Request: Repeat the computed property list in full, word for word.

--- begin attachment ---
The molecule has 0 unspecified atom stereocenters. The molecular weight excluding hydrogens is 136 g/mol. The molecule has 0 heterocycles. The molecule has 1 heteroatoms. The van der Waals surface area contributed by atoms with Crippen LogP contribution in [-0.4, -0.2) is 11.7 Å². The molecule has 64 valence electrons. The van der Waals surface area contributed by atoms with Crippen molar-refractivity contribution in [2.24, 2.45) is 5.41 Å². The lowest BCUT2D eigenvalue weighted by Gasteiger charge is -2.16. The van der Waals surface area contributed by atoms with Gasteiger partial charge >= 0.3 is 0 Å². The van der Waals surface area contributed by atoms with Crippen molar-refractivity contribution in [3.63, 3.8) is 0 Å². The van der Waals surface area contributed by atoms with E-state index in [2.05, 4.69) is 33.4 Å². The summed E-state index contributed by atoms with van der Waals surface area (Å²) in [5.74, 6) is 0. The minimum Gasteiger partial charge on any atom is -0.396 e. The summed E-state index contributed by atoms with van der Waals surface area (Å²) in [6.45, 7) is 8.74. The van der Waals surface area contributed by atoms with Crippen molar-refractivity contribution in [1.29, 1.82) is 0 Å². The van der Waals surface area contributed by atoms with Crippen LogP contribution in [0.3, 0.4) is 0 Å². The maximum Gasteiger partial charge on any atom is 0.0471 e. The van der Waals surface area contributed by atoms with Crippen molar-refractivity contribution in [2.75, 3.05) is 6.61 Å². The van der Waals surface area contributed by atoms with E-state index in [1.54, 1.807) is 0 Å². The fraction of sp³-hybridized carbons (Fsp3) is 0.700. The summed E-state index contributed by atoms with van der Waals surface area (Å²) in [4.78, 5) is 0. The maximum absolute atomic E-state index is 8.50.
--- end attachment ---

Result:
The molecule has 0 unspecified atom stereocenters. The molecular weight excluding hydrogens is 136 g/mol. The molecule has 0 heterocycles. The molecule has 1 heteroatoms. The van der Waals surface area contributed by atoms with Crippen LogP contribution in [-0.4, -0.2) is 11.7 Å². The molecule has 64 valence electrons. The van der Waals surface area contributed by atoms with Crippen molar-refractivity contribution in [2.24, 2.45) is 5.41 Å². The lowest BCUT2D eigenvalue weighted by Gasteiger charge is -2.16. The van der Waals surface area contributed by atoms with Gasteiger partial charge >= 0.3 is 0 Å². The van der Waals surface area contributed by atoms with Crippen molar-refractivity contribution in [3.63, 3.8) is 0 Å². The van der Waals surface area contributed by atoms with E-state index in [2.05, 4.69) is 33.4 Å². The summed E-state index contributed by atoms with van der Waals surface area (Å²) in [5.74, 6) is 0. The minimum Gasteiger partial charge on any atom is -0.396 e. The summed E-state index contributed by atoms with van der Waals surface area (Å²) in [6.45, 7) is 8.74. The van der Waals surface area contributed by atoms with Crippen molar-refractivity contribution in [1.29, 1.82) is 0 Å². The van der Waals surface area contributed by atoms with Crippen LogP contribution in [0.3, 0.4) is 0 Å². The maximum Gasteiger partial charge on any atom is 0.0471 e. The van der Waals surface area contributed by atoms with Crippen molar-refractivity contribution in [2.75, 3.05) is 6.61 Å². The van der Waals surface area contributed by atoms with E-state index in [1.54, 1.807) is 0 Å². The fraction of sp³-hybridized carbons (Fsp3) is 0.700. The summed E-state index contributed by atoms with van der Waals surface area (Å²) in [4.78, 5) is 0. The maximum absolute atomic E-state index is 8.50.